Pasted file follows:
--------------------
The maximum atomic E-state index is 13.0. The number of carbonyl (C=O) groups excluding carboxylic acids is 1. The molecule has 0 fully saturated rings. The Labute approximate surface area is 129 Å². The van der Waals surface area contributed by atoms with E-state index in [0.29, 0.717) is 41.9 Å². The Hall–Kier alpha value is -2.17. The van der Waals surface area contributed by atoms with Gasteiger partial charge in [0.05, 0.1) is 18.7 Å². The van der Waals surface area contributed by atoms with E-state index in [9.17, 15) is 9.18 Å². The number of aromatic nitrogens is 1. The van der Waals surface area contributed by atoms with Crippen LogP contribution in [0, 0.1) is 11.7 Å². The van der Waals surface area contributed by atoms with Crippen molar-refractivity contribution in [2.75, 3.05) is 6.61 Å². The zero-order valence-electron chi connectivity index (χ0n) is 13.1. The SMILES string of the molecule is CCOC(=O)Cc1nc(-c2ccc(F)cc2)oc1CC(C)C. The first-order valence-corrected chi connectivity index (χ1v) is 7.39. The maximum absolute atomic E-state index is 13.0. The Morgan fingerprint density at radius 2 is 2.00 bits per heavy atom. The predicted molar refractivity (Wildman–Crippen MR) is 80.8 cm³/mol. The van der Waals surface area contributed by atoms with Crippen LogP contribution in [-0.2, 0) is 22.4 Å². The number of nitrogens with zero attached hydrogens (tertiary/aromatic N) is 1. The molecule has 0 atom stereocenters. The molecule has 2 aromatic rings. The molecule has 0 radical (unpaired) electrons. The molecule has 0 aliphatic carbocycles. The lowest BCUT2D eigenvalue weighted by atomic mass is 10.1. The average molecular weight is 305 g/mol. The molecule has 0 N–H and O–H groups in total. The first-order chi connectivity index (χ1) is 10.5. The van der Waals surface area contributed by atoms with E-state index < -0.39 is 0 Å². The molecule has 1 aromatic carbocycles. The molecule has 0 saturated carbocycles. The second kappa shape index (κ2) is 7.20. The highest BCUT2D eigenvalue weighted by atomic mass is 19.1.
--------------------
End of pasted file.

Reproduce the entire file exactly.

The maximum atomic E-state index is 13.0. The number of carbonyl (C=O) groups excluding carboxylic acids is 1. The molecule has 0 fully saturated rings. The Labute approximate surface area is 129 Å². The van der Waals surface area contributed by atoms with E-state index in [0.29, 0.717) is 41.9 Å². The Hall–Kier alpha value is -2.17. The van der Waals surface area contributed by atoms with Gasteiger partial charge in [0.05, 0.1) is 18.7 Å². The van der Waals surface area contributed by atoms with E-state index in [9.17, 15) is 9.18 Å². The number of aromatic nitrogens is 1. The van der Waals surface area contributed by atoms with Crippen LogP contribution in [0, 0.1) is 11.7 Å². The van der Waals surface area contributed by atoms with Crippen molar-refractivity contribution in [2.75, 3.05) is 6.61 Å². The zero-order valence-electron chi connectivity index (χ0n) is 13.1. The SMILES string of the molecule is CCOC(=O)Cc1nc(-c2ccc(F)cc2)oc1CC(C)C. The first-order valence-corrected chi connectivity index (χ1v) is 7.39. The maximum absolute atomic E-state index is 13.0. The Morgan fingerprint density at radius 2 is 2.00 bits per heavy atom. The predicted molar refractivity (Wildman–Crippen MR) is 80.8 cm³/mol. The van der Waals surface area contributed by atoms with Crippen LogP contribution in [-0.2, 0) is 22.4 Å². The number of nitrogens with zero attached hydrogens (tertiary/aromatic N) is 1. The molecule has 0 atom stereocenters. The molecule has 2 aromatic rings. The molecule has 0 radical (unpaired) electrons. The molecule has 0 aliphatic carbocycles. The lowest BCUT2D eigenvalue weighted by atomic mass is 10.1. The average molecular weight is 305 g/mol. The molecule has 0 N–H and O–H groups in total. The first-order chi connectivity index (χ1) is 10.5. The van der Waals surface area contributed by atoms with E-state index < -0.39 is 0 Å². The molecule has 1 aromatic carbocycles. The molecule has 0 saturated carbocycles. The second kappa shape index (κ2) is 7.20. The highest BCUT2D eigenvalue weighted by atomic mass is 19.1.